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Since the ’90s I haven’t been to many games for various reasons but I always have followed the Dodgers on the tube. When I did go to the games, either for work or entertainment during the ’70s-’90s, I remember it as being a pleasant experience.
Evidently times have changed. Last night I was invited to go to the game with a group from the City of Commerce. I would like to express some of my thoughts about my experience and how I feel things have changed.
The first thing I noticed was that the prices of everything were extremely high. I can remember that the Dodgers used to boast about the fact that you could bring a family of four to the stadium for under $10, and you could. You could buy two adult tickets ($1.50 each) and two child tickets (75 cents each), parking for a buck and four Dodger dogs for a buck each.
Last night, on the reserve level, after being groped and told not to bring a water bottle in, I was greeted by someone trying to sell me a time share for a Lawrence Welk development in Escondido. By the way, the parking would have been $10 alone last night if I weren’t on the bus ($35).
Food prices were horrendous! $9.75 for a piece of pizza? About the same for some kettle corn? I think those prices eliminate a family from attending very many games during the season.
We were sitting in right field seats that used to cost $2.50 and now were $20. The stadium is showing wear with the concrete cracked steps and black algae growing beneath your feet.
Each of those things were bad enough alone, worst was the way I was treated as a guest in the stadium. First and foremost I feel like I should feel like a guest. Even more so as I am a paying guest. Because of the following events I felt more like an inmate than a guest. First, I am just over 200 lbs and 6 feet 2 inches tall. The seats were made to accommodate someone much smaller. I felt like I was sitting in an elementary school chair. The two guys sitting on either side of me we about my size also, which made things even more uncomfortable (remember that a games lasts at least two hrs.) It kind of reminded me of a two hour flight.
Thinking that I would like to get up and stretch my legs for a while I decided to go to the bathroom. On the way up the steps I saw a friend and needed to be polite and say hello. Wanting not to block peoples’ views I sat on the step and began to talk to him. Immediately an usher informed me of my error in judgment and told me that I must move.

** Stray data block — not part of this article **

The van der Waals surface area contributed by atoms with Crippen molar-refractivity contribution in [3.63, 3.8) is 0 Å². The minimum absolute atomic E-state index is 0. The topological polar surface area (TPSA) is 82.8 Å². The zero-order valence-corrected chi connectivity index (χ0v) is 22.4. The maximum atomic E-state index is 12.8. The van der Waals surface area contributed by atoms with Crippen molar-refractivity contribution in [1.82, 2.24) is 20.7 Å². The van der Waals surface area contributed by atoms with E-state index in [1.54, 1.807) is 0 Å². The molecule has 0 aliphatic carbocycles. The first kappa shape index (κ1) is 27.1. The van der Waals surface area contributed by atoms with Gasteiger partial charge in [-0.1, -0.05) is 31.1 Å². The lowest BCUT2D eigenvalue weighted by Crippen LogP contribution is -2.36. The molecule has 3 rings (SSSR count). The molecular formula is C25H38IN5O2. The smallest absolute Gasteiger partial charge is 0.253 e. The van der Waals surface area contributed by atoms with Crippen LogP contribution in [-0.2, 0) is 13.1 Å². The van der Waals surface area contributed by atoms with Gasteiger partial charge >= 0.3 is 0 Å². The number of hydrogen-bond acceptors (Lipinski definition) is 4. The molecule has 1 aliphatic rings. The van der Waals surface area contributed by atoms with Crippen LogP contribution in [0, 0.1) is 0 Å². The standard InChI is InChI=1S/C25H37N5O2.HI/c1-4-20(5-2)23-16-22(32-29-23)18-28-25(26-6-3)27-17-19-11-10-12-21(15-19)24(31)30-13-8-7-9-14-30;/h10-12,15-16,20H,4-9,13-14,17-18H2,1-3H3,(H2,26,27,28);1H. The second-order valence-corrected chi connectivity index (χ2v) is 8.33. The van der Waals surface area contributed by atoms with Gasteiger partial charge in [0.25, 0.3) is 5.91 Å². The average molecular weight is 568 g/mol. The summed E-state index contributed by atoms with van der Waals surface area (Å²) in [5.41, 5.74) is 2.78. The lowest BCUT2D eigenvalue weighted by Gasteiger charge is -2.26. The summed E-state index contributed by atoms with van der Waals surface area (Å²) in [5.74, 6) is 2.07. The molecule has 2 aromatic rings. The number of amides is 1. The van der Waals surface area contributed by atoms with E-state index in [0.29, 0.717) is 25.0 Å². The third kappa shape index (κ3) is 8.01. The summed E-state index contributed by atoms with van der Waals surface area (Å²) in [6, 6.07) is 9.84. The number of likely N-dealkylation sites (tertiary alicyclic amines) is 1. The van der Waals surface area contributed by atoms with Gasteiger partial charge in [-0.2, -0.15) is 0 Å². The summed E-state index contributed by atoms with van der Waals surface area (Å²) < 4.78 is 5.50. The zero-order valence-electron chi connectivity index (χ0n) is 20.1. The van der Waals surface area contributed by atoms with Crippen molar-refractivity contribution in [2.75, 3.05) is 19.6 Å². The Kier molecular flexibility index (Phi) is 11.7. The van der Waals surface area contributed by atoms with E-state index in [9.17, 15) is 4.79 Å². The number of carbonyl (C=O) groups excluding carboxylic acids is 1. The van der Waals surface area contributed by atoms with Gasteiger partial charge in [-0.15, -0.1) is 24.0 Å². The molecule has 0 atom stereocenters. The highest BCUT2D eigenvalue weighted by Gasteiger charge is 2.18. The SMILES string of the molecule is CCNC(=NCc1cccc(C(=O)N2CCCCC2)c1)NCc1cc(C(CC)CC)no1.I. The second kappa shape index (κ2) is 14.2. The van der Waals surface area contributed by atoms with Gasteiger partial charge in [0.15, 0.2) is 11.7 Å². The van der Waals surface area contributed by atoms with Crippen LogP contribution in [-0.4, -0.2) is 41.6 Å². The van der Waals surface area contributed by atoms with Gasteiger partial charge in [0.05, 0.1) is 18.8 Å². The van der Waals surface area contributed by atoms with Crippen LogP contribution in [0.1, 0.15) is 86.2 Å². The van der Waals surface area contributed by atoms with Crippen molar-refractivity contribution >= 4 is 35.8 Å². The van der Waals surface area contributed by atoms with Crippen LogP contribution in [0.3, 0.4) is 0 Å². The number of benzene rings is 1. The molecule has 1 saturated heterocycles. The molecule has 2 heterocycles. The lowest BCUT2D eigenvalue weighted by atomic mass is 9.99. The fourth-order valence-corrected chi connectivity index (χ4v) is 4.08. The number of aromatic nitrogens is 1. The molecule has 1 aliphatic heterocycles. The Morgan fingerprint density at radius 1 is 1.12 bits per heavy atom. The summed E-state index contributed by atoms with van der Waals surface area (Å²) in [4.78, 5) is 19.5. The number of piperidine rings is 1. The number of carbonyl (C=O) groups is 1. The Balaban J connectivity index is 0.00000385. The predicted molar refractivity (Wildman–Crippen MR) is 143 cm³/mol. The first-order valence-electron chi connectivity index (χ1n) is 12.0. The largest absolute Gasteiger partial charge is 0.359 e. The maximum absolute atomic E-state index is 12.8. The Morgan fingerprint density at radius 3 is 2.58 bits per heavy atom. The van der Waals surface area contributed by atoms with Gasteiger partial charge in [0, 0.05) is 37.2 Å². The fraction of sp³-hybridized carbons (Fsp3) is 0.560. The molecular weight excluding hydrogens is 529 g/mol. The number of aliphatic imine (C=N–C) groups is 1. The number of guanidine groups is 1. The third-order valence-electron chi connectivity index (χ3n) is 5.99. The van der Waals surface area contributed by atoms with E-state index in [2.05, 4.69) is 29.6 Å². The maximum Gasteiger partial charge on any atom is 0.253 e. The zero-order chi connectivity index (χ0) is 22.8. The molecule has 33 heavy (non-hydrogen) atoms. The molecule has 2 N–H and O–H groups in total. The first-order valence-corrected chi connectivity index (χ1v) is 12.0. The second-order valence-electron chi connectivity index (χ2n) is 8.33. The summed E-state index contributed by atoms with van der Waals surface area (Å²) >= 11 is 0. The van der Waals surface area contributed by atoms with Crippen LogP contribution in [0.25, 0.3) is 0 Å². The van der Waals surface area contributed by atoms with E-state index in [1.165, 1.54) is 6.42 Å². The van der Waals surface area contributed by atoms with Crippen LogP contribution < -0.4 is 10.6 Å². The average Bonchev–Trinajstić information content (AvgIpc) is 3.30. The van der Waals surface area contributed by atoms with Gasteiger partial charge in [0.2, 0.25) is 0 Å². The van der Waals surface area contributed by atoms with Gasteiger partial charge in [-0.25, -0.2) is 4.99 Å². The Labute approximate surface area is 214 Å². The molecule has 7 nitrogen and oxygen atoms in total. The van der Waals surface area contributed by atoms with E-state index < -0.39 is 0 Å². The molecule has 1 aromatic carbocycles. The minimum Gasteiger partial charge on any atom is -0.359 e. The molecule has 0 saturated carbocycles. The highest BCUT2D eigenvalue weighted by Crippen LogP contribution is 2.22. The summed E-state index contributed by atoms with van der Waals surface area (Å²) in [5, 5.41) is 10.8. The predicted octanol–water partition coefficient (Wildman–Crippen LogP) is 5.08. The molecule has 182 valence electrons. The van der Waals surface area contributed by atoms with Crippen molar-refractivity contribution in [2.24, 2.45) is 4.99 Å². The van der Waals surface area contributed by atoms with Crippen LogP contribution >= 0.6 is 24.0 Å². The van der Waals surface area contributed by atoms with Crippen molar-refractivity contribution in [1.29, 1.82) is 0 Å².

When I reached the top of the landing a Dodger hit a homerun. As I turned take a picture with my phone another usher was there to tell me I must move.
I used the restroom and while returning thought that I would check my e-mails. So I walked over to an area where I thought I could do so without being interrupted or obtrusive to others. I walked further out towards right field where there were less people, and to my astonishment found out that I was somehow breaking another rule. I guess if no-one else is in a section, you can’t be there either.
I started to question the security guard about the rule and immediately four other guards began walking towards us. Avoiding any further confrontation, I succumbed quietly and returned to my “cell” like any good inmate would. From that moment on I felt more like an inmate than a guest. I felt as though every time I would make a move I was being “eyeballed” by one or more of the many guards in the area. And yes, a guest that felt like I was being soaked for every last dime I had to spend.
If your intentions as a proprietor are riot prevention this behavior on the part of the guards makes you elated, I am sure. If you are a host you should be questioning your security techniques as to their appropriateness. As a guest I am pausing to reflect on whether I want to return to Dodger Stadium to experience more of the same treatment.
I can remember when Dodger Stadium and Disneyland were places that provided wholesome entertainment for the entire family, in a rich and inviting environment for all Angelenos. Sadly, Dodger Stadium is just a memory of one of those kinds of places.
I forgot to mention that after the firework show, my son gave his 2-year-old son a ride on his shoulders while leaving the stadium. Yes, you guessed it: a guard promptly told him that this behavior wasn’t permitted.
Good luck to the new owners. In my humble opinion there is a lot of work to do if the goal is to return the stadium to the greatness it once enjoyed.
Dale Dollins is a Downey resident who worked in ticket sales for the Dodgers in the late ’70s and early ’80s.
Published: May 17, 2012 – Volume 11 – Issue 05